Deep hooking makes fish more likely to die, but it’s not always clear whether it’s better to cut the line on a fish that is deeply hooked or try to remove the hook, which could hurt the fish more and expose it to more air. Aalbers et al. (2004) looked at the growth and survival of white seabass up to 90 days after they were caught. They found that fish that were released with their hooks in were more likely to survive than fish that had their hooks taken out, but their growth was slower. Death rates were 65% when hooks were taken out and 41% when they were left in. 39% of the fish in this study that were freed with their hooks still in place were able to get rid of them by the end of the study. However, there wasn’t much damage to the hooks that stayed in place. That’s similar to what Mason and Hunt (1967) found when they looked at what happened to rainbow fish up to four months after they were released after the hooks were taken out. Only 11.5% of the fish that had their hooks taken out lived after being released, while two-thirds of the fish that had their hooks taken out did. What’s more, more than half of the fish that lived with hooks still in their bodies had lost them by the end of the study. Schill found in 1996 that cutting the line on deeply hooked rainbow trout cut their death rate from 58% to 36%, and by the end of the study, 60% to 74% of fish that were freed with hooks still in their bodies had been able to get rid of the hooks. New ideas say that taking out the hook through the gills of fish like bass and walleye might be able to lower the number of deaths caused by deep hooking (Strange, 2003). However, as of now, there have not been any real-world studies that show this fishing technique to be useful. So, even though there haven’t been many studies that look at how deep hooking affects mortality, it looks like, for some species, mortality can be lowered by letting fish go with the hook still in place after being deeply caught.


Many years ago, Myers and Poarch discovered that the amount of bleeding in hooked largemouth bass was linked to both death and the position of the hook. Out of 19 fish that were bleeding, 47% died, but only 20% of fish that were not bleeding died. When fish were hooked in the mouth, only 1% bled, but 48% of fish hooked in the throat and 50% of fish hooked in the lungs bled. The Arctic grayling study also found a link between the amount of bleeding and the position of the hooking. However, there was no link between death and the amount of bleeding (Clark, 1991). Schisler and Bergensen (1996) found that the amount of bleeding was strongly linked to death in rainbow fish. Their model said that the chance of dying went from 16% when there was no bleeding to 40% when there was a lot of bleeding. It has also been found that bleeding in cutthroat fish is strongly linked to death. Dead fish were 6.5% of the time and fish that bled were 52.8% of the time (Pauley and Thomas, 1993). All of these studies show that fish are more likely to die if they are bleeding. Because of this, hunters should think about keeping fish that are bleeding a lot.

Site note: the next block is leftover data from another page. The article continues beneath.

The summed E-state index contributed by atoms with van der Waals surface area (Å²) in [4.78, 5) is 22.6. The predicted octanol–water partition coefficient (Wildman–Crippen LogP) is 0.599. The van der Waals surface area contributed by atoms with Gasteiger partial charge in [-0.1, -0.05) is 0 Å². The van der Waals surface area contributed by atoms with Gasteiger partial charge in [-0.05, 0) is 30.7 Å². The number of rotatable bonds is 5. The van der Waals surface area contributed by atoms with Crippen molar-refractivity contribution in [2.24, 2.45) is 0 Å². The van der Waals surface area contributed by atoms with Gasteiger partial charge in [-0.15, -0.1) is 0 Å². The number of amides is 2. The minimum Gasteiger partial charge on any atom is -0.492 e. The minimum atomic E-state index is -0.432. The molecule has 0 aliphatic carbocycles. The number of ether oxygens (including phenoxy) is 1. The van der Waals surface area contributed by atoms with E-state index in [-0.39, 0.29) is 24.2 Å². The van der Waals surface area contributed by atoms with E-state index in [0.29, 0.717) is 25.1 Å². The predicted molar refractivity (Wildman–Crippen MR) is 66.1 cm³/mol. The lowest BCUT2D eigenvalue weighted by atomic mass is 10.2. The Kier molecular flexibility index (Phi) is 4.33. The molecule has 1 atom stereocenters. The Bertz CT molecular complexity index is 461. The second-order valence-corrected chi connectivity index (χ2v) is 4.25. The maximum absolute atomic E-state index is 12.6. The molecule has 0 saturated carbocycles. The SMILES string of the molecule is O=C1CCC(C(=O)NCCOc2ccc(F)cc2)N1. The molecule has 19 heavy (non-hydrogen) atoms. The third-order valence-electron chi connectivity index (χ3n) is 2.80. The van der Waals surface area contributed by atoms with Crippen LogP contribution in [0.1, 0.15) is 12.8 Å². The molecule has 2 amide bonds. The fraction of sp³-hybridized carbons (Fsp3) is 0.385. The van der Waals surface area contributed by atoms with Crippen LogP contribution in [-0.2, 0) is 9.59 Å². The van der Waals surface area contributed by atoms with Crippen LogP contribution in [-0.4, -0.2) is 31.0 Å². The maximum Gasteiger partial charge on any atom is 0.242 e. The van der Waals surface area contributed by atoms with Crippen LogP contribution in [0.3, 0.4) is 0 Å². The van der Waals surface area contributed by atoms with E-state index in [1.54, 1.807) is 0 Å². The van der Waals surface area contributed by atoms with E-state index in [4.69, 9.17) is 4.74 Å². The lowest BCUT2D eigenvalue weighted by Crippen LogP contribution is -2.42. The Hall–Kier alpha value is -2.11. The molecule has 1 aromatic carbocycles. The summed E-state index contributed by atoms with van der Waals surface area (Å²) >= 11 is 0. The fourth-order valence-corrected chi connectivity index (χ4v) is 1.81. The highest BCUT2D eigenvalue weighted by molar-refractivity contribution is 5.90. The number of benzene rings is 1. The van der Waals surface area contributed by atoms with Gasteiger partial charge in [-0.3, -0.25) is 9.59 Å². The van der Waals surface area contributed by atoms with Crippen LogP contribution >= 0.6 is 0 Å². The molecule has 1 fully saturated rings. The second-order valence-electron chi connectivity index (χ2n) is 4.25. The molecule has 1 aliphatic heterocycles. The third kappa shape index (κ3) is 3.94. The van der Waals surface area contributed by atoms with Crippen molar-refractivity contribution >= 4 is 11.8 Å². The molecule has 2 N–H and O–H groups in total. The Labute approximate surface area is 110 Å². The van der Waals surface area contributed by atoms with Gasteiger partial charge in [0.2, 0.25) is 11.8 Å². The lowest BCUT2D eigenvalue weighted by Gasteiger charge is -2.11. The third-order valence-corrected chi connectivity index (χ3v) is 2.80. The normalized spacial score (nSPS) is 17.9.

How Deep The Grab Is

It is possible for fish to get hurt when they are caught and quickly brought back from deep water. When the pressure drops too low, the gas bladder can get too inflated and not be able to sink when the pressure is released. This can lead to gas embolisms, internal and/or external bleeding, and death. The swim bladders of freshwater fish are mostly one of two types. Catfish, esocids, trout, and salmon all have a tube that connects their swim bladder to their food canal. It takes longer for fish like bass, walleye, perch, and most panfish to empty their swim bladders because they don’t have a connecting duct. These fish can get rid of gas and change their buoyancy more quickly. So, different fish species are more or less likely to die from depressurization, but it can still be a major cause of death (Kerr, 2001).

To free fish that are having trouble with depressurization, a method called “fizzing” has been created to deflate their swim bladders artificially by poking them with a sharp object. Kerr (2001) looked at “fizzing” and said that it should be avoided because it can do a lot of damage. He also said that fishing in deep seas (5–6 m) should be limited if fish are meant to be released. Also in 2001, Kerr looked at a number of different methods besides “fizzing” that could be used to free fish caught in deep water. For these, a retrievable weight or underwater cage was used to lower the fish back to the depth at which they were caught so that they could be set free. Few studies have been done to see how well these options work, but they are still suggested over fizzing. Catch-and-release fishing for species in deep water should not be done to avoid deflation.

The Temperature

It looks like the death rate for catch-and-release fish is directly linked to the temperature of the water, with the death rate going up at very high temperatures. Muoneke (1992b) looked at the hooked mortality of bluegill over the course of the year and found that it was higher in the summer when the water was warmer. But this study didn’t look at other factors, like differences in how fast animals ate or their reproductive state, which could have led to more deaths in the summer. In the same way, as water temperature rose from 8°C to 16°C, the death rate for cutthroat fish rose from 0 to 8.6% (Dotson, 1982). When looking at all the deaths of black bass that happened during tournaments, Wilde (1998) found a strong link between water temperature and both deaths before and after the competition. According to research from walleye tournaments, the number of deaths goes up with the temperature of the water. This means that tournaments should only happen in the spring and fall (O’Neil and Pattenden, 1992) or when the water is cooler than 15.6°C (60°F) (Boland, 1994). The physiology of Atlantic salmon after exercise was studied by Wilkie et al. (1997) at 12°, 18°, and 23°C. They found that physiological healing was slowest at 12°C, but there was a lot of death at 23°C. This finding shows that warmer temperatures help people get better, while very high temperatures make people more likely to die.